Eni S.p.A. (ticker: E) believes its Zohr Prospect, located about 120 miles off the coast of Egypt, could hold as much as 30 trillion cubic feet (Tcf) of lean gas, the company announced on August 30, 2015. According to the news release, the discovery is reportedly the largest in the history of both Egypt and the Mediterranean Sea.
The Zohr Prospect was drilled in 4,757 feet of water depth and reached total depth of 13,553 feet, encountering 2,067 feet of hydrocarbons in the Miocene formation. More than 1,300 feet are anticipated to yield net pay. The Cretacious formation will be targeted in a future well. Eni holds a 100% contractor’s working interest in the block, which was awarded in a January 2014 bid round with the Egyptian Ministry of Petroleum and the Egyptian Natural Gas Holding Company.
Zohr Field, by Comparison
The Zohr Field by itself is believed to have more gas in place than several countries, let alone gas plays. Mexico, by comparison, had 17 Tcf of proven reserves in its onshore assets as of year-end 2013. In an interview with CNBC, Claudio Descalzi, Chief Executive Officer of Madrid-based Eni, said the Zohr’s production will be used domestically and “will be able to ensure satisfying Egypt’s natural gas demand for decades.”
Egypt and Eni
Eni has operated in Egypt for more than 60 years and is currently the nation’s top producer with total output exceeding 200 MBOEPD. Initial production from the Zohr Field can ramp up rather quickly; Descalzi believes a well can be drilled in about one month and is located nearby midstream facilities. In its Q2’15 press release, the company announced an agreement to invest up to $5 billion in Egypt’s hydrocarbon industry “over the next few years.”
The energy demand is certainly in place for Africa’s third most populated country. According to the Energy Information Administration, Egypt is Africa’s largest oil and natural gas consumer and demand is on the upswing due to energy subsidies and a climbing population. The country’s increasing natural gas consumption has dug into its export market, which declined 30% annually from 2010 to 2013.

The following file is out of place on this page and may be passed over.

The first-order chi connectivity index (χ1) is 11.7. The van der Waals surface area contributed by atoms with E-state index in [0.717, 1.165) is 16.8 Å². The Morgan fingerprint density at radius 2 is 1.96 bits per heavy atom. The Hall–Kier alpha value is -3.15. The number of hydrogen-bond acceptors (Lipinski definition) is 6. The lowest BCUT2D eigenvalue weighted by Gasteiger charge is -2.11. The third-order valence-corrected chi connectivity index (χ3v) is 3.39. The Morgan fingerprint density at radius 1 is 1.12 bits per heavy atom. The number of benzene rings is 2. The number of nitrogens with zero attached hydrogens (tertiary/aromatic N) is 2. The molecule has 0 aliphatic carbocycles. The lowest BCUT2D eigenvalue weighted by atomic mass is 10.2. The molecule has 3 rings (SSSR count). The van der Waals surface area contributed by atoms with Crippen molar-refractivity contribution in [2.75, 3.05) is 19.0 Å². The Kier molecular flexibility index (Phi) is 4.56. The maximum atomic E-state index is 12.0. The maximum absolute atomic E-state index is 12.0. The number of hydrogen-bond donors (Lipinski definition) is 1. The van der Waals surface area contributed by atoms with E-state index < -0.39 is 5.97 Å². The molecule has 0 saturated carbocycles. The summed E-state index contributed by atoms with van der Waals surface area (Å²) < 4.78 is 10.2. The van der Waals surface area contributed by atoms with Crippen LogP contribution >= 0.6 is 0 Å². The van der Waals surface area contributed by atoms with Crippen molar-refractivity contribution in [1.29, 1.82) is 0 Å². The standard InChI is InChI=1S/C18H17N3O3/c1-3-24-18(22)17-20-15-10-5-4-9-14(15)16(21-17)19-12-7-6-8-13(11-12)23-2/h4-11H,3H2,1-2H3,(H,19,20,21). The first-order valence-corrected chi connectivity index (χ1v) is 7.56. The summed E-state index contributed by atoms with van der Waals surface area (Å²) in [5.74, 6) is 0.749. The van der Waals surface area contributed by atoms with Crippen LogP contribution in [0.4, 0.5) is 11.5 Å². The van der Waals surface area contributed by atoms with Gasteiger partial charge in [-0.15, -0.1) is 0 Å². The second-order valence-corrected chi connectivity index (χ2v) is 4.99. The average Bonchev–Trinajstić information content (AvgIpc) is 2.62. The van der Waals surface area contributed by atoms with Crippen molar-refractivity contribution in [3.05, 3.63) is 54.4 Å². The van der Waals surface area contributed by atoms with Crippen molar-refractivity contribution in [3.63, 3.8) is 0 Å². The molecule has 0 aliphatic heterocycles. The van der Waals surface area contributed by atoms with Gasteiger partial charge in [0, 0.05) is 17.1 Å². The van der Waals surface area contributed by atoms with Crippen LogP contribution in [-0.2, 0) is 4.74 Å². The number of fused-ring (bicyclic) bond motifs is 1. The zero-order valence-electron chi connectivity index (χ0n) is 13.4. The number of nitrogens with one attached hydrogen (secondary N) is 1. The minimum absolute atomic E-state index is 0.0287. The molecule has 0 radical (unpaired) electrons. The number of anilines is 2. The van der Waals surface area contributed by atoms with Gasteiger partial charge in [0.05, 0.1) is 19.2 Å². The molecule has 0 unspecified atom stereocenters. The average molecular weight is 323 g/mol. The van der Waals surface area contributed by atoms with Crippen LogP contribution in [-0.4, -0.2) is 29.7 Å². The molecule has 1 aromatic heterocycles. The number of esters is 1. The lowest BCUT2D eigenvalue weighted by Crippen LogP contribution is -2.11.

Descalzi has already met with Egypt’s president, prime minister and petroleum minister to discuss the logistics and intentions of the project, Eni said in a release.
Israel Loses Out
News of the massive find sent shocks through the Israeli oil industry, which has been trying to develop a plan for natural gas production from its Leviathan field in part to service Egypt’s energy needs. The Israeli government is struggling to reach an agreement over how best to develop Leviathan, and news that Egypt will likely be able to meet its own natural gas needs represents a step back for those looking to move forward on the project.
“It adds a whole new layer of uncertainty to an already very messy situation,” said Gal Luft, an energy security expert and senior adviser to the Unites States Energy Security Council. “It essentially postpones any prospect for a deal.”
After the news broke, shares of Israeli Delek Group (ticker: DLEKG) fell 12%, while its Texas-based partner Noble Energy (ticker: NBL) saw share-price shed 3.2% of its value. The oil and gas index on the Tel Aviv exchange fell 13% following the news, but stabilized Tuesday.